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As much as I like the many services chess.com offers, there's one problem that I would love to see ironed out - so that I could pay my membership without a second thought. Because, in a certain perverse way, there is one feature that gives premium members a 'disadvantage' over non-premium members.
That problem is time-out sprees. It happens quite often that the non-premium members are too late in submitting their moves, and time out on a considerable number of games. So far, no problem. But if they return just in time to make a move on your game, it's quite likely they will continue that game. If they then win it, you're looking at a loss to a player who is rated far below his actual level. I've seen people loose 300+ points in time-out sprees. The problem for the premium member is of course that it goes into the books as a loss against a relatively weak player. This is quite annoying. In tournaments, it also distorts the ranking in groups if the time-out is only partial.
It becomes worse when in tournaments those people end up in brackets which are far too easy for them, therefore depriving the other people in the group of a chance to advance. I've seen this happen as well (new members also have this issue, if their proper rating is far above the standard 1200). The same applies to team matches, where opponents which are far too strong are selected, as the software matches players solely on current rating.
As premium members are the ones playing tournaments most of the time, they tend to be facing these issues disproportionally, especially if they are not overly highly rated themselves.
So my request would be that chess.com looks into this problem. Sadly, simply adjusting time-out settings or # of games played required in your own tournaments doesn't cut it, as the site lacks an easy way to get self-organized tourney's filled in a reasonable timeperiod without spending hours and hours PMing prospective players. And it wouldn't help with team matches anyway.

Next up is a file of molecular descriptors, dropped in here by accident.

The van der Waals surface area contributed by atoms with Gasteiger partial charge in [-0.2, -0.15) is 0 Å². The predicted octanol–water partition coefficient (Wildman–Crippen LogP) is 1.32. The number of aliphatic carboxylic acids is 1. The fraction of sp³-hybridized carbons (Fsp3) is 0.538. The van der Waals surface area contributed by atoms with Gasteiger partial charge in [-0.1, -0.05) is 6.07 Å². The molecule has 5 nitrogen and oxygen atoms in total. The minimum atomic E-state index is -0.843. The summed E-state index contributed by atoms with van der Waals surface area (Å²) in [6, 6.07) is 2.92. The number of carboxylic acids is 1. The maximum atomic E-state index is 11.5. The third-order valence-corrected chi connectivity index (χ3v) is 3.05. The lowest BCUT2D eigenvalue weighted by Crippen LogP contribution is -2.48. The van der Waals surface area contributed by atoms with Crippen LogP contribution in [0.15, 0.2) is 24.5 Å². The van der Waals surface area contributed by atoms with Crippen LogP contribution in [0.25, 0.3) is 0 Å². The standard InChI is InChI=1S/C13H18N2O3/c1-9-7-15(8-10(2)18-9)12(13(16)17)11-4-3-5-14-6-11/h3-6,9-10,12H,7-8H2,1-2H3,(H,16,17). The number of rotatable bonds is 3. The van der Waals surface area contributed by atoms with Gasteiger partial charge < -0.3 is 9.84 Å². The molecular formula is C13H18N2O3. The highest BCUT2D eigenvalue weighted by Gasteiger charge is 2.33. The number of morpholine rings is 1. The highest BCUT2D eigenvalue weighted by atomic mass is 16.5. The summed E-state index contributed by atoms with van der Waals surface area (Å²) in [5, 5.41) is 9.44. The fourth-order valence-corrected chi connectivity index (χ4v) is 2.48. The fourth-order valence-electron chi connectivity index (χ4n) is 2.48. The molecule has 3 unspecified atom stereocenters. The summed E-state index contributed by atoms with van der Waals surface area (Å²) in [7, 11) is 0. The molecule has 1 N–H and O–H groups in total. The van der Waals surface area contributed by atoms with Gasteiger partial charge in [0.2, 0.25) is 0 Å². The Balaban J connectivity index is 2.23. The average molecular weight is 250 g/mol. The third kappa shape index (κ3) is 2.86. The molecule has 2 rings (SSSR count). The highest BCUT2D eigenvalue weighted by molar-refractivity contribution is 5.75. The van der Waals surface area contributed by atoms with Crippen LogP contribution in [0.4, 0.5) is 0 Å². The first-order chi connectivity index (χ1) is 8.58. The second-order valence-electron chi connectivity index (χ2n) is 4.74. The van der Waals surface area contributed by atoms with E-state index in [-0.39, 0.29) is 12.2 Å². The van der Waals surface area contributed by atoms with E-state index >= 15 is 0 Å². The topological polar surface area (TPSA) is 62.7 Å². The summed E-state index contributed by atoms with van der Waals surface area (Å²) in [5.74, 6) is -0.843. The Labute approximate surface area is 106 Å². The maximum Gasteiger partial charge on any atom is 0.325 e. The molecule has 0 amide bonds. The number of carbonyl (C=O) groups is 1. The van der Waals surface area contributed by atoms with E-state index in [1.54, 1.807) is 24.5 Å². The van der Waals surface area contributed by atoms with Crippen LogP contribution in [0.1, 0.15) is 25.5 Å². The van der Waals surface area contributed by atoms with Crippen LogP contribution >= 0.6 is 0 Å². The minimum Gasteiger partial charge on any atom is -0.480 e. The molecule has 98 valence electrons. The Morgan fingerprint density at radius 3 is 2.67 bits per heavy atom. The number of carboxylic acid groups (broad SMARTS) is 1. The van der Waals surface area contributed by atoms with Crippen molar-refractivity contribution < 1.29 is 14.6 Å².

Personally, I think it would be worthwhile to consider the following course of action:
- make people who time-out on more than two games in a single tournament forfeit all the games in that tournament.- prohibit people who timed out more than X games in the last year (90 days is way too short) to participate in tournaments or team matches unless they again reach 90% of their pre-time-out-spree rating.
A time-out spree is simply bad form. Every member, even the non-paying ones, are entitled to vacation. Use that, and if you are a serious player who may need 'insurance' due to unforeseen circumstances, pay up for premium membership. But the constant annoyance of seeing people drop from 2000 to 1600 - but not time out on your game - and then beating the crap out of you has to stop. It's bad form, plain and simple.
Well, I've been saying the same type of thing for a long time.
I'm not sure that adjusting ratings for time losses is a good thing, you're not punishing the player, you are punishing his future opponents.
Rating is the closest thing we have to measure the strength of a player. At the moment, in many cases it measures his behaviour, not his strength. Making a 2200 1400 because he timed out 100 games in one day does not suddenly make him a weaker player, just an unreliable one.
we do cap the rating points lost for timeouts. i believe the most they lose is 200 points.
Is this new, it never used to be like that, here's an example:
Thanks, that's something. But 200 points is still considerable (a 1700 or 1900 opponent is a big difference). Also, I assume that's 200 points for each time-out spree. A lot of people who have one, in fact have several of them sometimes in short order. I still think my proposed solutions (forfeiture of tournament games and inadmissibility to tournaments till the rating is recovered) are more effective.
How about putting in a floor rating of 300 points lower than your highest achieved rating, therefore not allowing your actual rating drop below this? This is how the USCF deals with sandbaggers...
2/13/2016 - Filipp S. Bondarenko, Feenschach 1960
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